Watch the video above before reading further….
“The mind does not act only through conscious choices…many of its effects are achieved directly on the body’s tissues, without any awareness on our part.”
This is a quote from Dr. Bernie Siegel’s book Love, Medicine & Miracles. In reading his book a second time (I first read it while going through therapy for childhood sexual abuse), I find his suggestions, ideas and research have a lot of merit. I believe my own mother developed Alzheimer’s in the same way that his book suggests many people develop cancer.
“One of the most widely accepted explanations of cancer theory states that cancer cells are developing in our bodies all the time but are normally destroyed by white blood cells before they develop into dangerous tumors. Cancer appears when the immune system becomes suppressed and can no longer deal with the routine threat. It follows that whatever upsets the brain’s control of the immune system will foster malignancy.” ~ Bernie Siegel, MD Love, Medicine & Miracles
It is my belief that malignancy does not have to be cancerous. We cause malignancy of mind and wellness when we refuse to forgive and harbor anger or hatred. When we see ourselves as victims of circumstance rather than searching for ways to be victorious over our circumstances, we develop malignancies of character. We don’t empower ourselves, but actually undermine our God-given power.
“The body responds to the mind’s messages…these may be either ‘live’ or ‘die’ messages.” Besides the fight-or flight response, we also have a “die” mechanism that brings us closer to death when we feel our life is not worth living. ~ Bernie Siegel, MD Love, Medicine & Miracles
My mother is 87 years old. She has lived a life of sadness, fear, and heartbreak. That alone does not cause malignancy. It is holding onto the sadness, fear and heartbreak that cause, first our mind to be depressed, then our physical body to take hold of a “die” mentality. I’ve seen it! I’ve lived with my mother, and I witnessed rare times when she escaped her challenges and focused instead on helping someone else with their challenges.
Perhaps the only way my mother had to escape the regrets in her life was to forget. Why wouldn’t anyone with the same experiences want to forget? There have certainly been times in my life when I wished for emotional Alzheimer’s. How wonderful it would have been to forget all the hurt and pain.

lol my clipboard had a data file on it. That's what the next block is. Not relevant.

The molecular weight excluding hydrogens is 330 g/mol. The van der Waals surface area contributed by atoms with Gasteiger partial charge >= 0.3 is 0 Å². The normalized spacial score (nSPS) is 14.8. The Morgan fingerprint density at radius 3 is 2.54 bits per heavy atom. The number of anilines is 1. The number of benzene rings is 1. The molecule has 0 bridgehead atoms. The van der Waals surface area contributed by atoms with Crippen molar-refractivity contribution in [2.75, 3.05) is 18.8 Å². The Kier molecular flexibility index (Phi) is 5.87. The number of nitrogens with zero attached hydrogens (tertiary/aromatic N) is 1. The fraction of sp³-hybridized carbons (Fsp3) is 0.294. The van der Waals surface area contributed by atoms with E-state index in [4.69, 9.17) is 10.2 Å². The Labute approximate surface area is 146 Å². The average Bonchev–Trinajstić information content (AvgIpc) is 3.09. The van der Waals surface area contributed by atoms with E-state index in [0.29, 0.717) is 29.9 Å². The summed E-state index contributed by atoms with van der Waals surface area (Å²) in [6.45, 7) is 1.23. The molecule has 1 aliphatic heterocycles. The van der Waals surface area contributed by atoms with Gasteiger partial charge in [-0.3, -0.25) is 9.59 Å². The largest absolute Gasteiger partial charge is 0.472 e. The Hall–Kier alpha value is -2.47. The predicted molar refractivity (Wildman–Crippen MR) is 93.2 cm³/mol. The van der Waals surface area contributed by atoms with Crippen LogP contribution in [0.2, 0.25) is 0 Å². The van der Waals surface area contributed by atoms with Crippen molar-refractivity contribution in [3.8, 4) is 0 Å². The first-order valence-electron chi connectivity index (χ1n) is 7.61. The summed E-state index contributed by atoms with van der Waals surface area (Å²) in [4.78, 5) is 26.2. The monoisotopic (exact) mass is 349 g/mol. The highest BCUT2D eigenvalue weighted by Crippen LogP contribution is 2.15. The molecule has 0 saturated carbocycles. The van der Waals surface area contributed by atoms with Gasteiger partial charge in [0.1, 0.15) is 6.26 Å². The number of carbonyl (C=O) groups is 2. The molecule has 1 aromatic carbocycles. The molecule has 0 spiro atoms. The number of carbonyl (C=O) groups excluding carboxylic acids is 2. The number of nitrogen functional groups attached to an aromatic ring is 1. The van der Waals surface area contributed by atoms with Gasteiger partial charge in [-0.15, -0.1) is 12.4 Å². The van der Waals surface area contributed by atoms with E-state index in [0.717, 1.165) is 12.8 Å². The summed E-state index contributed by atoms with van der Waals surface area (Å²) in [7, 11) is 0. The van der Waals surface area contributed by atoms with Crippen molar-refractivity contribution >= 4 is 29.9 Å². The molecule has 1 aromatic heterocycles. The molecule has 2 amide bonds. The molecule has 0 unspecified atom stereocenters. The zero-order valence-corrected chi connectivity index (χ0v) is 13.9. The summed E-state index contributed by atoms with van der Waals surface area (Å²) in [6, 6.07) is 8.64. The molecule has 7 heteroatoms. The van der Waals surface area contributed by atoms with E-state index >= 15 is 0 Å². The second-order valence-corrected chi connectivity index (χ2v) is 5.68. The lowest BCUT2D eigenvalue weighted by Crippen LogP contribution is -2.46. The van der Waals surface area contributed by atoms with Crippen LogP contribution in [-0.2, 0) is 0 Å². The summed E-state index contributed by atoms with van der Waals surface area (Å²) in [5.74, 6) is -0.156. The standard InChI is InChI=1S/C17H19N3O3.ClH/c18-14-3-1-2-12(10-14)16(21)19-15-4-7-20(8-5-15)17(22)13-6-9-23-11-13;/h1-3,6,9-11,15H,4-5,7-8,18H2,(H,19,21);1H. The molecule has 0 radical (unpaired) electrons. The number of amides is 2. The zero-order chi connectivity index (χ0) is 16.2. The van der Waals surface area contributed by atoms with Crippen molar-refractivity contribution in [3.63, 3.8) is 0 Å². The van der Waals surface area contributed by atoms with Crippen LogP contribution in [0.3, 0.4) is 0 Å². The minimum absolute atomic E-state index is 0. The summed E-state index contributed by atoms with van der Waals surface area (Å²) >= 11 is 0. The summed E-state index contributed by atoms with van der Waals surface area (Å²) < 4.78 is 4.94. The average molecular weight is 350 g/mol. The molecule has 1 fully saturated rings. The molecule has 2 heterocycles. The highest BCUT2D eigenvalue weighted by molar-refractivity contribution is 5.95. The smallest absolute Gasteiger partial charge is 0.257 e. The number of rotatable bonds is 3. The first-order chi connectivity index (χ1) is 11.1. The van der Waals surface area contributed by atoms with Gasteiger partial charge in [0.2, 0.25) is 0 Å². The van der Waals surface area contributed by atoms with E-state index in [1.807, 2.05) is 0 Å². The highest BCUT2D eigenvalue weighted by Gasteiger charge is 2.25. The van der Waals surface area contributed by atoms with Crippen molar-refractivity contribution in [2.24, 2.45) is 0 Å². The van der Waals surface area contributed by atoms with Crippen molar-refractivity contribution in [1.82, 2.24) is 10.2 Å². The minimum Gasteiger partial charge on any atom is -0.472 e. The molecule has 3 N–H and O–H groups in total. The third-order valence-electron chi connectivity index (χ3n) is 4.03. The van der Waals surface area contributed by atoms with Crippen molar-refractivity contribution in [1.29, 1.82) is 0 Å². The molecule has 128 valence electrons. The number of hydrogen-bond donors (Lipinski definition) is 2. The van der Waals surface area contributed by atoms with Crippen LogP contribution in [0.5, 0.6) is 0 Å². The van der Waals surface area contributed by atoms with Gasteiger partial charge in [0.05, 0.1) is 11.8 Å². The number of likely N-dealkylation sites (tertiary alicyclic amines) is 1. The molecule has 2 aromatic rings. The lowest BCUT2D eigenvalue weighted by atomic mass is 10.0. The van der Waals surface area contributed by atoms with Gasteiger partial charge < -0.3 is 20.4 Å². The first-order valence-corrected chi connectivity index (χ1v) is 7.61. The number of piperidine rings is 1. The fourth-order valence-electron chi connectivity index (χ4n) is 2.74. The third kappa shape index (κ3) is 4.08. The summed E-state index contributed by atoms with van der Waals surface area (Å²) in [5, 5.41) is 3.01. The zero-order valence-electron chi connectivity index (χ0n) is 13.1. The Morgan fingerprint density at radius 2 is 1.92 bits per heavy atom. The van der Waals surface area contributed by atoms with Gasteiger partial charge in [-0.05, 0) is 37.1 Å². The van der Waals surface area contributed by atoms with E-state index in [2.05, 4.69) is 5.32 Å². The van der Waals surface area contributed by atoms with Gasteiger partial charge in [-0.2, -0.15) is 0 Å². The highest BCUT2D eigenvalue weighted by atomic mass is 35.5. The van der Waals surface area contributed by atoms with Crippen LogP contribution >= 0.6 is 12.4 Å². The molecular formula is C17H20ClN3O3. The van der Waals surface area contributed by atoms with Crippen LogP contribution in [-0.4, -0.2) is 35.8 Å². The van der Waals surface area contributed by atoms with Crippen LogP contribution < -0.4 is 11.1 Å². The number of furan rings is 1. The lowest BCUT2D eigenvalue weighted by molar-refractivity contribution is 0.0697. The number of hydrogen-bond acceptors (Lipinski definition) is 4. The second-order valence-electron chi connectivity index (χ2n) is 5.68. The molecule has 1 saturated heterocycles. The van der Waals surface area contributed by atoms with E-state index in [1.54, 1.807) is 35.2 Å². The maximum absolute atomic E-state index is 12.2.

I realize all of us live through tough times, but the difference between my mother and me is that I have learned to forgive and let go of the sadness, fear and heartbreak. I don’t want to forget it, because every experience has shaped my character, and I am confident that my influence has been of worth to others.
Not everyone who suffers a tragic loss, stressful change in lifestyle, is abused as a child, or experiences sadness, fear and heartbreak will develop an illness. The deciding factor seems to be how one copes with the problems they are seemingly powerless to escape from.
“Depression is a partial surrender to death, and it seems that cancer is despair experienced at the cellular level.” – Arnold Hutschnecker The Will to Live
I worked for years to overcome the hatred I felt for my abusers; the hatred I had for myself; and the desire to die so I didn’t have to deal with it. It hasn’t been easy, but as I included supportive people in my healing, it allowed me to let go of it and face it, all at the same time. My mother was never able to do that, and therefore her mind did it for her. If you watched the video associated with this post, you know that she no longer remembers me, nor most of her family. It’s sad, very sad. The saddest part of all is that I truly believe she could have prevented it. In other words, our state of mind has an immediate and direct effect on our state of body. If we ignore our despair, the body receives a “die” message. If we deal with our pain and seek help, then the message is “living is difficult but desirable” and the immune system works to keep us alive.
Self-healing comes from the ability to love self. It comes through SELF centered-ness, SELF-ishness, and SELF reliance. SELF is the acronym I use in my book for the characteristics of exceptional leadership.
When these traits are mastered, we have healed our minds, our hearts, and our bodies. We don’t have to worry about emotional malignancies, and we can lead others for good through our influence and intentions.
I’m so grateful I saw my mother when I did. Even though she did not know me (but for a moment) I’m not sad for her. I’m not sad for me. She is happy. My mother is the happiest I have ever seen her. Her memories, experiences, and personality traits may be gone. Yet, so are her regrets, pain, and fear. She needed Alzheimer’s disease.
Have you learned to forgive and let go of the sadness, fear and heartbreak? Instead of trying to forget, just forgive. Every experience you’ve had will shape your character, and your influence for good will be of worth to others.
SELF Centered Leadership: Becoming Influential, Intentional and Exceptional